Tuesday, August 25, 2015

AIM-95 Agile Missile

Lt_Ayers_and_prototype_AIM-95_1970 Since we have been talking about the AIM-82 and AIM-95, here is some additional info from Ron Hinkel via Mark Nankivil on how the AIM-9L took over the AIM-82/95 role:

“AIM-9L Background #1 - Way Back
In following the recent postings about Sidewinders, and the Aim-9L in particular, it is time I share what I know on how that came about. What I know and think about this subject comes from my assignment as Air Weapons Officer at Naval Weapons Station, China Lake from the fall of 1973 to summer 1976. Air weapons included Air-to-Air and Air-to-Ground. Naturally, Sidewinder projects fell under air-to-air, so I can tell you today that I was there when it was being decided as to what the off-boresight limit and other parameters were to be developed in that missile. IMHO, as good as the -9L was, we, the Navy, gave up too much all-aspect air-to-air weapons capability to accommodate the USAF's lack of success. I'll let you judge later.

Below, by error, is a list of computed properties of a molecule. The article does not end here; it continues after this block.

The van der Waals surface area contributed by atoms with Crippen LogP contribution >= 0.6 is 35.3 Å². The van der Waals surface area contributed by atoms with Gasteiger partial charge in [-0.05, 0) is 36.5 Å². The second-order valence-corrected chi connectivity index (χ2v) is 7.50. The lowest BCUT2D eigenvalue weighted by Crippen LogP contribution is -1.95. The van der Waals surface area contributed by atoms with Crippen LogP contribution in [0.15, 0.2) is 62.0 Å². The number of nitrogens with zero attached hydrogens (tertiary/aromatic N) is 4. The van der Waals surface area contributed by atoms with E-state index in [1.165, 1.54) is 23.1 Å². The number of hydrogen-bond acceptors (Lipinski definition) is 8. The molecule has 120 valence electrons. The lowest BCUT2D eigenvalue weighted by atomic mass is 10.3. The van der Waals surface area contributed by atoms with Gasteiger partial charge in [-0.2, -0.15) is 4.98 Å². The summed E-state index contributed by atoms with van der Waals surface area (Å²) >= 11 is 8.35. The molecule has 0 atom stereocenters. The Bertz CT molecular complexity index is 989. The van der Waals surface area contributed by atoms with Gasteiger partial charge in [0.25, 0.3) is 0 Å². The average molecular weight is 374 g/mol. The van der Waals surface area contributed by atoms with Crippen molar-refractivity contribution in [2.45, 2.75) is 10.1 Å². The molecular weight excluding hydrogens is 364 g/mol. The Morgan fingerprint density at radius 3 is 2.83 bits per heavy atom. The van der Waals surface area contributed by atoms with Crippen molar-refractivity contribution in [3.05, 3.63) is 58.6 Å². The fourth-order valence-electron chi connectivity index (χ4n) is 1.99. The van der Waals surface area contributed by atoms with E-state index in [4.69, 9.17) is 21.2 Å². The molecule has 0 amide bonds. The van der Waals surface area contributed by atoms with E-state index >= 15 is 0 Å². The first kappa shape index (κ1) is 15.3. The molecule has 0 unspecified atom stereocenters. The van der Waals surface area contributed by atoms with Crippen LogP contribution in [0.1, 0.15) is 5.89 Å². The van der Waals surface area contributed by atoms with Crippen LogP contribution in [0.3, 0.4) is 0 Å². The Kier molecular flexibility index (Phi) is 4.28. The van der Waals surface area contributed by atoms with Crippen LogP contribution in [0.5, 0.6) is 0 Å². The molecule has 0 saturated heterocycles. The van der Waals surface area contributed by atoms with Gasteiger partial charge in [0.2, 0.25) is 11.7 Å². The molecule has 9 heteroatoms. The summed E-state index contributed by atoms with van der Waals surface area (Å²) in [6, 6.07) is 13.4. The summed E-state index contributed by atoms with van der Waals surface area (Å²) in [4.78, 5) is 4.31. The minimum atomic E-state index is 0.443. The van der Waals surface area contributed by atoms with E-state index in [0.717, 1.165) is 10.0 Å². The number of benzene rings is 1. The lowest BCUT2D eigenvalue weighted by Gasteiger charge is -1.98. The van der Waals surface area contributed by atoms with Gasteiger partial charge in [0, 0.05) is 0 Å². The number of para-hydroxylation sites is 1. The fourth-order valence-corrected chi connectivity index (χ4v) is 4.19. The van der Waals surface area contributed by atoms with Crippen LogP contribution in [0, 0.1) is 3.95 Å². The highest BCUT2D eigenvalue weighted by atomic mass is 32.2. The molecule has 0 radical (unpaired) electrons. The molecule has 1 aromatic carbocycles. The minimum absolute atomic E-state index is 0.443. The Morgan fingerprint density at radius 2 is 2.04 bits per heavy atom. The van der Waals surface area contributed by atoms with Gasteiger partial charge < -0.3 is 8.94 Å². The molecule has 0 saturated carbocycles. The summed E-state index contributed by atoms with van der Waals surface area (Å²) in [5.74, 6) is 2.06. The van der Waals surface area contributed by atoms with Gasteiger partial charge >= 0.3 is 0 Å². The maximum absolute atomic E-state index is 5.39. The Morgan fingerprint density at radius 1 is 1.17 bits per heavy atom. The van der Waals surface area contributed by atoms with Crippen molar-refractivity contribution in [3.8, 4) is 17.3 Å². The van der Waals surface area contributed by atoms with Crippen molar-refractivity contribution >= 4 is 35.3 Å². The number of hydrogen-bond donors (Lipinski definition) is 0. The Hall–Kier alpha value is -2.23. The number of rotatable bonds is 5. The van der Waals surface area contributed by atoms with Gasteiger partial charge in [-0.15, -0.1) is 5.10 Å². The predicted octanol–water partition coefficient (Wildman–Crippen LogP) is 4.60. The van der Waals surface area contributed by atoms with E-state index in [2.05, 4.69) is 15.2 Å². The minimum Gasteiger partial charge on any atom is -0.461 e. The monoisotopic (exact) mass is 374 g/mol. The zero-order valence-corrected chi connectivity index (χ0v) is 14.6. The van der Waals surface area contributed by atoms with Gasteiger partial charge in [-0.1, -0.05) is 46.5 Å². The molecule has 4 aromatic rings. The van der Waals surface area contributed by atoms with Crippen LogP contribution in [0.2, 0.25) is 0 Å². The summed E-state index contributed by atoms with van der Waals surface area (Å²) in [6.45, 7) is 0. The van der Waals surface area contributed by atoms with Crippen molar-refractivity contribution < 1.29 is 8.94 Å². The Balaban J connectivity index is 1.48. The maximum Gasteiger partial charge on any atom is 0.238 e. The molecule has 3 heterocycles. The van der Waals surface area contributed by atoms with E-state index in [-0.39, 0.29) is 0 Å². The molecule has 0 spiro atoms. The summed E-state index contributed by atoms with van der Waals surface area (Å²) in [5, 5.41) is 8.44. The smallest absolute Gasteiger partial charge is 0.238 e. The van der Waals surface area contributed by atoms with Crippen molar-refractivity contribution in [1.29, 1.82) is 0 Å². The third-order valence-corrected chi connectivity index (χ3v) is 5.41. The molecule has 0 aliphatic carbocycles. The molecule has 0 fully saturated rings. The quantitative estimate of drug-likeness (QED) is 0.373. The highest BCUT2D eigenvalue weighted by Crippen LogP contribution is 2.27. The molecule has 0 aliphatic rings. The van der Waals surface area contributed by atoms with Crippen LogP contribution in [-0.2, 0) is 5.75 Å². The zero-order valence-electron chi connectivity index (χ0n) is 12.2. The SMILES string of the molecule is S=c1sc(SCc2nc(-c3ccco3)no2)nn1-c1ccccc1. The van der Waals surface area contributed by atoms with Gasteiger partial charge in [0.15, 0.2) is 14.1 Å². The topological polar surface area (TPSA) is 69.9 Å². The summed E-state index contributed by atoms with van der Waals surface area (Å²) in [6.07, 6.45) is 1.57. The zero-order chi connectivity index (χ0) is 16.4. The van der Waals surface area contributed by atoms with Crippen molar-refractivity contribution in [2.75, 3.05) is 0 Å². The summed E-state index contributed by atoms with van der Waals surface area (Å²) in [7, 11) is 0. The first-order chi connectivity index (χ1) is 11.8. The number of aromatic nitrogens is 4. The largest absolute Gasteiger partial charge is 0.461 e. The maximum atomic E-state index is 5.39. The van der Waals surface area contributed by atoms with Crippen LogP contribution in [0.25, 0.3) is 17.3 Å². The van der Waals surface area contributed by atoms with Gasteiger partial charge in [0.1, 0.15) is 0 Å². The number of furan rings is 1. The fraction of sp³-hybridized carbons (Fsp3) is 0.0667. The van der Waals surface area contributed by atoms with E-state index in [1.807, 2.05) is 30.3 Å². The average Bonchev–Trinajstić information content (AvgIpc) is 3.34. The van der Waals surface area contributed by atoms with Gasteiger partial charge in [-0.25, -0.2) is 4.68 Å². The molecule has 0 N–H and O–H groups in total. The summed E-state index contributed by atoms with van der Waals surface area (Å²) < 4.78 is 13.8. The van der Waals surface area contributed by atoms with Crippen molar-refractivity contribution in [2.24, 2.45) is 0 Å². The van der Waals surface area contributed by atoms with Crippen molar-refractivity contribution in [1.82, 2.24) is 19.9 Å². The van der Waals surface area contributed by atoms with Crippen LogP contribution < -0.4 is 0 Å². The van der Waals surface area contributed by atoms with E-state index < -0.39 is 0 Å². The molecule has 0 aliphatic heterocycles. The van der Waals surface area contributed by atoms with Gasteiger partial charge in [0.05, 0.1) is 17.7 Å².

Recall the environment of the times; early 70's. Navy performance with F-8s and F-4's getting some Mig kills. AF frustrations with guys in the saddle only to have their Sidewinders go stupid or miss when they should have hit. This was the era of Pirate and the others teaching Navy tactics to them and the start of Top Gun. Now comes a big thrust by USAF brass to stop the embarrassment. Their arguments were that they needed a better Sidewinder, bought so many more missiles than the Navy, and for that they should be given a larger say as to what the next version would be. So they threw money at the project and DoD accepted, even giving them project Management control. The PM at China Lake for the AIM-9L was a LTCOL USAF. I know because I got to shoot one of the development missiles that did not kill the target. The recorded data showed the missile launch to be right in the designed test parameters, but that a circuit failed some where in the weapon system. Obviously, that flaw was fixed as your reported good results in the fleet show.


AIM-9L Background #2 - The Off-Boresight Battle